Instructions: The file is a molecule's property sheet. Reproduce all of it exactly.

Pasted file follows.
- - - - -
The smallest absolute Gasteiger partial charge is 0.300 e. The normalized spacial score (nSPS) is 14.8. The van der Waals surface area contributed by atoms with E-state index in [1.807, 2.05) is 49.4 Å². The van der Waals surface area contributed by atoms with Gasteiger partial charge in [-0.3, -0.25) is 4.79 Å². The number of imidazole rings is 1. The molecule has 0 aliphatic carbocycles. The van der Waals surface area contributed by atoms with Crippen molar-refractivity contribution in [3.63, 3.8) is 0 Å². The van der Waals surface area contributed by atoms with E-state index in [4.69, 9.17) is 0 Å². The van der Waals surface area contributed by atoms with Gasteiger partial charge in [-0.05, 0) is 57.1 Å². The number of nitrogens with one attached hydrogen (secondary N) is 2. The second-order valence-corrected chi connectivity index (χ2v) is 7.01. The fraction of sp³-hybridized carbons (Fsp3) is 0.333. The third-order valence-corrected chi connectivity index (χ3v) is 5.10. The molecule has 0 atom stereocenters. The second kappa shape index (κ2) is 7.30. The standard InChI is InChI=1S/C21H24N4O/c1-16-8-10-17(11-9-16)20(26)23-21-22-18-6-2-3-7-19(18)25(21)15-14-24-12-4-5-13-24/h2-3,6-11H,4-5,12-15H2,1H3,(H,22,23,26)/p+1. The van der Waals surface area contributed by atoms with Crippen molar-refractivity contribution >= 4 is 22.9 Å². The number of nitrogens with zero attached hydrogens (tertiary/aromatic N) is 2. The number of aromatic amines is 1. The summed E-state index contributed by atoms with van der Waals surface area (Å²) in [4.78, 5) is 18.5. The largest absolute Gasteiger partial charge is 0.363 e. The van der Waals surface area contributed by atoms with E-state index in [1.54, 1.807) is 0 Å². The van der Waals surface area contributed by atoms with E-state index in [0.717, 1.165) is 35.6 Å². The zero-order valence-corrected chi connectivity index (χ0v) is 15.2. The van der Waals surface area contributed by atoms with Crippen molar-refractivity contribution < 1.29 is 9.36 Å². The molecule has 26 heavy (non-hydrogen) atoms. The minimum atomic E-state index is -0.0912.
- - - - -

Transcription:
The smallest absolute Gasteiger partial charge is 0.300 e. The normalized spacial score (nSPS) is 14.8. The van der Waals surface area contributed by atoms with E-state index in [1.807, 2.05) is 49.4 Å². The van der Waals surface area contributed by atoms with Gasteiger partial charge in [-0.3, -0.25) is 4.79 Å². The number of imidazole rings is 1. The molecule has 0 aliphatic carbocycles. The van der Waals surface area contributed by atoms with Crippen molar-refractivity contribution in [3.63, 3.8) is 0 Å². The van der Waals surface area contributed by atoms with E-state index in [4.69, 9.17) is 0 Å². The van der Waals surface area contributed by atoms with Gasteiger partial charge in [-0.05, 0) is 57.1 Å². The number of nitrogens with one attached hydrogen (secondary N) is 2. The second-order valence-corrected chi connectivity index (χ2v) is 7.01. The fraction of sp³-hybridized carbons (Fsp3) is 0.333. The third-order valence-corrected chi connectivity index (χ3v) is 5.10. The molecule has 0 atom stereocenters. The second kappa shape index (κ2) is 7.30. The standard InChI is InChI=1S/C21H24N4O/c1-16-8-10-17(11-9-16)20(26)23-21-22-18-6-2-3-7-19(18)25(21)15-14-24-12-4-5-13-24/h2-3,6-11H,4-5,12-15H2,1H3,(H,22,23,26)/p+1. The van der Waals surface area contributed by atoms with Crippen molar-refractivity contribution >= 4 is 22.9 Å². The number of nitrogens with zero attached hydrogens (tertiary/aromatic N) is 2. The number of aromatic amines is 1. The summed E-state index contributed by atoms with van der Waals surface area (Å²) in [4.78, 5) is 18.5. The largest absolute Gasteiger partial charge is 0.363 e. The van der Waals surface area contributed by atoms with E-state index in [1.54, 1.807) is 0 Å². The van der Waals surface area contributed by atoms with E-state index in [0.717, 1.165) is 35.6 Å². The zero-order valence-corrected chi connectivity index (χ0v) is 15.2. The van der Waals surface area contributed by atoms with Crippen molar-refractivity contribution < 1.29 is 9.36 Å². The molecule has 26 heavy (non-hydrogen) atoms. The minimum atomic E-state index is -0.0912.